Kiri Saunders, External Communications Manager, Christians Against Poverty (CAP)

How CAP helps people with mental health problems

January is often acknowledged as the most expensive month. With a record number of households putting Christmas on their credit cards in December, January will be the month when it comes back to bite. For many families and individuals across the UK, the festive period comes with added pressures to spend money, whether that is on food, presents, travel or events. For those unable to afford these luxuries, they either have to use credit or go without, both options creating additional pressure and stress. For people struggling with mental health problems, these financial demands can compound their issues and exacerbate the symptoms.

Christians Against Poverty (CAP) has 21 years of experience as a debt management charity, helping people out of debt and poverty across the UK.

Tabitha's story

Each January, CAP receives a record number of calls to the New Enquiries team with people wanting to get help with their debts. There was a 67% increase in calls between December 2016 and January 2017. Yet, across the UK, there are thousands of people in debt who do not seek help. For many, mental health problems are a significant reason for this, as even making a phone call becomes a daunting task. It can be an overwhelming job to assemble paperwork and negotiate repayment terms with creditors.

For Tabitha*, a CAP client, debt had contributed to her mental health problems. She was signed off from work with depression and anxiety. She had credit card bills for everything, including food shopping, so she was hardly eating. The stress of her financial situation also caused sleepless nights. She got to the point where she tried to take her own life.

CAP understands the difficulties of struggling with mental health problems and being in debt. CAP’s service is well designed to help people with mental health problems because it operates using a free face-to-face service, offering both practical and emotional support. CAP’s operation is particularly suited to helping those with multiple and complex needs, those who would struggle to deal with their financial situation through a telephone or online system. The face-to-face model means that a local CAP Debt Coach will visit someone in their own home, helping them to collect paperwork and create a complete picture of their financial situation.

At her lowest point, Tabitha explains:

“I was so desperate, I couldn’t cope with life and didn’t want to live anymore. I was told by a friend to speak to CAP. She told me that they would help me with my debts. I wasn’t so sure, I was in arrears everywhere. I got in contact with CAP and straight away I began to feel the pressure lifting.”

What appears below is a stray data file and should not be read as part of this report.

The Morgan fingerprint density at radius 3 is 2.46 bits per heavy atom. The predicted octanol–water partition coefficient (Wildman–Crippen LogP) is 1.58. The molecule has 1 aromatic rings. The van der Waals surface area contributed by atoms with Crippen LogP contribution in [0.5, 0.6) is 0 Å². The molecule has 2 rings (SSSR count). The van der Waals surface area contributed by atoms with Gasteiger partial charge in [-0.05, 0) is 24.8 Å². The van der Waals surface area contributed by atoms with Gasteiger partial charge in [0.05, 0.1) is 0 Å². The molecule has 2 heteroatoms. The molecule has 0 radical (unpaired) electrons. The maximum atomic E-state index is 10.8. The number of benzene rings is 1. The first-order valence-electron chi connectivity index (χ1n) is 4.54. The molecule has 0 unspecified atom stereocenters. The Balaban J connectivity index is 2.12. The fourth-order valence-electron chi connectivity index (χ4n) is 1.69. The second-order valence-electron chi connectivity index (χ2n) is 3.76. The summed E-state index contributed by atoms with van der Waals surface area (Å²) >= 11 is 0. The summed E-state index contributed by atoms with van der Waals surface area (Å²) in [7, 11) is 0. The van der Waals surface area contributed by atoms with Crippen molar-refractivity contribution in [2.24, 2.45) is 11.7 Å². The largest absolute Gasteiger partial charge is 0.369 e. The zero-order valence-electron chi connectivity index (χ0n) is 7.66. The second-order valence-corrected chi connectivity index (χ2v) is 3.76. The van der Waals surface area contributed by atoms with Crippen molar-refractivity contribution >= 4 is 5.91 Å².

Providing peace of mind

Money and Mental Health’s research has highlighted that mental health problems can make it harder to open the post or communicate with financial services firms.  CAP tries to help by providing Freepost envelopes to those in debt, where they can put in any bills or statements that come through the home letter box and send them straight up to head office. This takes away the additional pressure of opening post and having to deal with final notices or threats. CAP also give clients a letter that they can hand to any enforcement agents, explaining that they are working with CAP to resolve their debt situation. The letter informs the agent that they should contact CAP head office, rather than the individual in debt. This can provide additional peace of mind.

Many people feel as though they must deal with their mental health problems and finances alone. In fact almost two thirds (63%) of CAP clients delayed seeking help because they were trying to resolve their situation themselves. Seeking debt help and having someone else go through all the paperwork, negotiate with creditors and create a budget can in turn relieve the symptoms of stress, anxiety and depression. No one should have to struggle with debt alone, which is why CAP would strongly recommend seeking debt help. There are a variety of free organisations that offer debt advice, and depending on the type of service required each one can cater for a diverse range of needs.

It's never too late to get help

“With CAP’s help my life is so much better. I have been off antidepressants for over a year and I am really close to becoming debt free. I can sleep at night, after years of broken sleep and constant mental and physical fatigue. I can’t thank CAP enough.” (Tabitha)

So if you are in debt, or know someone who is struggling, CAP can help.

You can call CAP for free on 0800 328 0006 or visit their website.

*Name has been changed to protect identity